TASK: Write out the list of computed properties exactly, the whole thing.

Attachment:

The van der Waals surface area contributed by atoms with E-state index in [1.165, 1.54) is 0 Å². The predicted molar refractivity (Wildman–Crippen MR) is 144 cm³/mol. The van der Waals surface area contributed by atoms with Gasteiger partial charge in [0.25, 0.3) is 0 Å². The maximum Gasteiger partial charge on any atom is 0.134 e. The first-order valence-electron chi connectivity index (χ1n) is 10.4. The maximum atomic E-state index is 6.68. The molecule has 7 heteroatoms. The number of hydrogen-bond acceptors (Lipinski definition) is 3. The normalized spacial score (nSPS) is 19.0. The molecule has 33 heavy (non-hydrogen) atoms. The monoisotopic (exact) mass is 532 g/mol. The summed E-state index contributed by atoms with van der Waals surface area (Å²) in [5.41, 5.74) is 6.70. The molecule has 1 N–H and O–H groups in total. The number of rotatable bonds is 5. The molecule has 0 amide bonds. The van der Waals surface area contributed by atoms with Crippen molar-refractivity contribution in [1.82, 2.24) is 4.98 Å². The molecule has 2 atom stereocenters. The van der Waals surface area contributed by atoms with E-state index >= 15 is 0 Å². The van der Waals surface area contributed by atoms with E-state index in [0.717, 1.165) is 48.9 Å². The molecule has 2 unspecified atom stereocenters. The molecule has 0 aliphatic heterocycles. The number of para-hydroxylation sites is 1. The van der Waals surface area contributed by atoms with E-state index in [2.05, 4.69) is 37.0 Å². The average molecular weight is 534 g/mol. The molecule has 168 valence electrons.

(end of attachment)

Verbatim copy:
The van der Waals surface area contributed by atoms with E-state index in [1.165, 1.54) is 0 Å². The predicted molar refractivity (Wildman–Crippen MR) is 144 cm³/mol. The van der Waals surface area contributed by atoms with Gasteiger partial charge in [0.25, 0.3) is 0 Å². The maximum Gasteiger partial charge on any atom is 0.134 e. The first-order valence-electron chi connectivity index (χ1n) is 10.4. The maximum atomic E-state index is 6.68. The molecule has 7 heteroatoms. The number of hydrogen-bond acceptors (Lipinski definition) is 3. The normalized spacial score (nSPS) is 19.0. The molecule has 33 heavy (non-hydrogen) atoms. The monoisotopic (exact) mass is 532 g/mol. The summed E-state index contributed by atoms with van der Waals surface area (Å²) in [5.41, 5.74) is 6.70. The molecule has 1 N–H and O–H groups in total. The number of rotatable bonds is 5. The molecule has 0 amide bonds. The van der Waals surface area contributed by atoms with Crippen molar-refractivity contribution in [1.82, 2.24) is 4.98 Å². The molecule has 2 atom stereocenters. The van der Waals surface area contributed by atoms with E-state index >= 15 is 0 Å². The van der Waals surface area contributed by atoms with E-state index in [0.717, 1.165) is 48.9 Å². The molecule has 2 unspecified atom stereocenters. The molecule has 0 aliphatic heterocycles. The number of para-hydroxylation sites is 1. The van der Waals surface area contributed by atoms with E-state index in [2.05, 4.69) is 37.0 Å². The average molecular weight is 534 g/mol. The molecule has 168 valence electrons.